The very first endowed chairs were established by the Roman emperor and Stoic philosopher, Marcus Aurelius, in Athens all the way back in 176 AD. He created one endowed chair for each of the major schools of philosophy.
Today, nonprofit endowments are all too rare, especially for social change organizations led by people of color, whose endowments are nearly four times smaller than those of white-led organizations. This, according to a new Bridgespan Group analysis, and here from the Bridgespan Group to discuss it with us are William Foster and Darren Isom.
In a given year when $60 billion is given to foundations, only about $2.5 billion of just 4% goes towards advocacy work. But with advocacy campaigns having had a track record of success from ending Apartheid in South Africa to LGBTQ rights, the question becomes, why isn’t more of this happening? This is among the items examined in a recent article on the Stanford Social Innovation Review titled, When Philanthropy Meets Advocacy. It’s a pleasure to have with us its co-author, Susan Wolf Ditkoff, who is a partner at The Bridgespan Group and the co-head of their philanthropy practice.
One of the very best nonprofit organizations in the world just so happens to have one of the very best corporate cultures. It is the Bridgespan Group which helps mission-driven organizations and philanthropists to advance their learning and accelerate their impact. Their Boston headquarters is in Copley Square and I visited there recently to hear from the staff about some of the unique and exceptional aspects of their work culture.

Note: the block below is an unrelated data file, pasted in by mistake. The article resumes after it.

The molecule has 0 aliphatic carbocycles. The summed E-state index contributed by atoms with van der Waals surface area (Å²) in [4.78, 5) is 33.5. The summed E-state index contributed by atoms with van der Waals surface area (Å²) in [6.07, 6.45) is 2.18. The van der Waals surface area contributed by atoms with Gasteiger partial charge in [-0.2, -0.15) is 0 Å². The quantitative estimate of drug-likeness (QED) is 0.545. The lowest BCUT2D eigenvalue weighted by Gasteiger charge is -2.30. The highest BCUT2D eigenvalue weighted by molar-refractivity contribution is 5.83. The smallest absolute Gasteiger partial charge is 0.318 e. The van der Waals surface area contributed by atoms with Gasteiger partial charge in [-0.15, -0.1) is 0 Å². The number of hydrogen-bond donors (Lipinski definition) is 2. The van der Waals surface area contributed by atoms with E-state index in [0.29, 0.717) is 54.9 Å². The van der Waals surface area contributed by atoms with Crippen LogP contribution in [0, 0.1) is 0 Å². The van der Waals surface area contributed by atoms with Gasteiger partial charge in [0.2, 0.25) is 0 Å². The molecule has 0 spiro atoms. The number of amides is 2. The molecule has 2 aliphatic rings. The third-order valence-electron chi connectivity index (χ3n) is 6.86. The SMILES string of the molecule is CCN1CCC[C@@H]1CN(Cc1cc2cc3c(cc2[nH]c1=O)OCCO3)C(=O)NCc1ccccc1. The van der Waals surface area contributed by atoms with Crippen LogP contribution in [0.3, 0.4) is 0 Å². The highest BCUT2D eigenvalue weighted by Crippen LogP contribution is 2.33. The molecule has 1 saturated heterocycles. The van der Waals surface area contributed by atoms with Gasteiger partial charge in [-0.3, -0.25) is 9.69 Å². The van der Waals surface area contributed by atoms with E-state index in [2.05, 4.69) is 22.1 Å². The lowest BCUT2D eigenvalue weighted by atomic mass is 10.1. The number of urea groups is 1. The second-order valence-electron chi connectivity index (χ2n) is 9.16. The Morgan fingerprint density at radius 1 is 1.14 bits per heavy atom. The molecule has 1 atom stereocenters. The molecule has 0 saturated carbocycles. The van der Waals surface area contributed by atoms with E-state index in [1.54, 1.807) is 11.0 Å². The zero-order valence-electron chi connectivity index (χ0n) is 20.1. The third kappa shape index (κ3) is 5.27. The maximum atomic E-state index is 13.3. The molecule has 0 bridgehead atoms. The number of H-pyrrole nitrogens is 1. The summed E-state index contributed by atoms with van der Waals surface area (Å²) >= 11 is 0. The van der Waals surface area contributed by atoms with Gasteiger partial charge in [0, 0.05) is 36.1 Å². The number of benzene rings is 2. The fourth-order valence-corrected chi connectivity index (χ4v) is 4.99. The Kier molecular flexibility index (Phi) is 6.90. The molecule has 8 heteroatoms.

While 80% of major philanthropists wish to make $10+ million gifts to social change organizations, only about 20% of these major gifts are so directed, with the preponderance going to traditional institutions such as universities and hospitals.
In this segment from The Business of Giving with Denver Frederick, Chris Addy, a partner at the Bridgespan Group and co-author of “Making Big Bets for Social Change,” explains the reasons behind this “aspiration gap.”
He discusses the lack of “shovel-ready opportunities” available and what social change organizations need to do in order to be able to attract these mega-gifts.